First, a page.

Today’s big picture: Two teams with point guards who appear to be foundational offensive players have locked them up with long-term deals, while two others (Milwaukee and Philadelphia) have passed on extending point guards who have yet to show that kind of potential.
The smaller picture is more complicated, since one of those foundational players is Stephen Curry, whom the Warriors inked to a four-year, $44 million extension, even though nobody has any idea if he can stay on the floor. If he can, he’s going to be worth that money, and then some. And if he played, say, 45 productive games this season and hit restricted free agency, recent history — i.e., Eric Gordon — suggests some suitor would have offered him a four-year max deal worth about $15 million per season. The Warriors and Curry have tried to find a middle ground, with Curry getting security while accepting a deal worth about $15 million less over four years than he would otherwise have received after a productive half-season or more. The wild card here is that very few of the dozen or so teams set to have max-level cap room this summer have an obvious need for a point guard; Dallas probably qualifies, though they may end up loving Darren Collison, and a couple of others (Orlando, Milwaukee, Atlanta, Utah) could have been threats depending on their final cap sheets and how they view their incumbent point guards eight months from now. And even teams with one decent point guard aren’t necessarily opposed to spending big on a second; with more teams overloading the strong side on defense, there is enormous value in having a second ball handler/shooter on the weak side, capable of catching a swing pass and doing something with the ball. Charlotte was probably ready to go hard after the hometown kid this summer, even with Kemba Walker and Ramon Sessions on the roster.
It’s still a huge bet on Golden State’s part. Doing nothing — i.e., just losing Curry in free agency at whatever cost — was an option, though probably not a realistic one for a new ownership group looking to make a splash. And though the deal will likely take Golden State over the luxury tax next season, leaving them without even the full mid-level exception in free agency, the cap sheet is pretty clean after the 2013-14 campaign. The Warriors also still have the five-year “designated player” extension in the bag for Klay Thompson, should Thompson play up to that kind of deal over the next two seasons.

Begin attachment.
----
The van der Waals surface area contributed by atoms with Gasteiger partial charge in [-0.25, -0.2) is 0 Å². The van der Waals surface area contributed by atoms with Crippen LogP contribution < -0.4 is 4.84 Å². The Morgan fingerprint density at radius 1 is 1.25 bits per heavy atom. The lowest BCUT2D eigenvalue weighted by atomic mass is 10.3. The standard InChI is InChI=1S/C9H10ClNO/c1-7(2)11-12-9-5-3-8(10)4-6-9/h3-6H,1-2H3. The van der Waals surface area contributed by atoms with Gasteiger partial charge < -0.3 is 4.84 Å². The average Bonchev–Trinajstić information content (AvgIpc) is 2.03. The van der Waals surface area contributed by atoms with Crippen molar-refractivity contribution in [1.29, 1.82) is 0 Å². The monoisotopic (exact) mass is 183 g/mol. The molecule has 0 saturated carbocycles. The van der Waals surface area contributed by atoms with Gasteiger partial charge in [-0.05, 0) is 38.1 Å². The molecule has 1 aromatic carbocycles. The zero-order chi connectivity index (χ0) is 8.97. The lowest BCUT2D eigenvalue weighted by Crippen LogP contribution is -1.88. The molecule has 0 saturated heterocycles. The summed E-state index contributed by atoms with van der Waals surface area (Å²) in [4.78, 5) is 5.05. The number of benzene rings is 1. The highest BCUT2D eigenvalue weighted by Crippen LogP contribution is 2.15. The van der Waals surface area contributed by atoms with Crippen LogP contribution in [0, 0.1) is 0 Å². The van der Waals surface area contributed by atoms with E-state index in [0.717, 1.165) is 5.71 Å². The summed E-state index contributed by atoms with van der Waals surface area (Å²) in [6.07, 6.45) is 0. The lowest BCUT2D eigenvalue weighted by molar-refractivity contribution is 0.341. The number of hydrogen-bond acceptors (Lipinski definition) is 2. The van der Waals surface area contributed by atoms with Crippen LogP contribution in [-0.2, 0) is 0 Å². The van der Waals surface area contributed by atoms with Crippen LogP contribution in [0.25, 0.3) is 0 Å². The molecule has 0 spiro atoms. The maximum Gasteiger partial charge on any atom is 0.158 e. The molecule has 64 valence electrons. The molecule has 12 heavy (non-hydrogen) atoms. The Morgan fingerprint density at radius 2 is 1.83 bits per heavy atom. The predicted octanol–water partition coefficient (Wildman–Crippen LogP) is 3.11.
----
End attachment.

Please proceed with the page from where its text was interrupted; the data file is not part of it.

The Warriors can also deal a productive Curry at that $11 million number, and it will be interesting to see if they quietly shop him if he gets off to a hot start next season, knowing how fast the market will collapse upon one more turn of that right ankle. Ask the Nuggets about Nene and Arron Afflalo: A long-term commitment on paper isn’t necessarily a long-term commitment.
But again: The injuries, plus the former presence of Monta Ellis, have obscured Curry’s current skills and even scarier potential in a league increasingly the province of pick-and-roll point guards. Curry isn’t just a great shooter; he has a chance to be one of the very greatest shooters in league history, an annual candidate to join the seven-member 50-40-90 club, reserved for guys who hit 50 percent from the floor, 40 percent from 3, and 90 percent from the line in the same season. A pick-and-roll guard who can shoot like that transforms an entire offense; the Warriors have scored much more efficiently in three straight seasons when Curry has been on the floor. That’s a significant feat, given that Curry has spent a huge percentage of his time on the court with the possession-eater Ellis, whose presence consistently sunk Golden State’s offense.
Curry is already a very creative passer with both hands, though he can be turnover-prone when he goes lefty. He has just about every point guard pass in the book — pocket passes, around-the-backers to big men on the pick-and-pop, and those little wraparound drop-off passes that point guards thread when they drive on the pick-and-roll, draw a second big-man help defender, and hit a newly open big man (i.e., not the original screener) near the rim. He has also shown quick and snappy court vision; he has a good sense of when a defender on the other side of the perimeter is sneaking in an extra step or two, leaving an opportunity for a skip pass to that defender’s man.
He’s obviously a deadly mid-range shooter, a must for any pick-and-roll guard, since defenses will often leave that elbow jumper open. Curry probably settles for that shot a bit too often, and if he balances out his game with more penetration and off-the-dribble 3s, he’s going to be something like Steve Nash Lite. Replacing Andris Biedrins/Jeremy Tyler with Andrew Bogut will help.
Curry is a minus defender, but very few point guards can affect the game defensively. He needs to become more disciplined and committed on that end, and that usually comes with experience. If he becomes a below-average man-to-man defender who understands team concepts well, that’s a perfectly fine end result, provided the Warriors back him with decent bigs.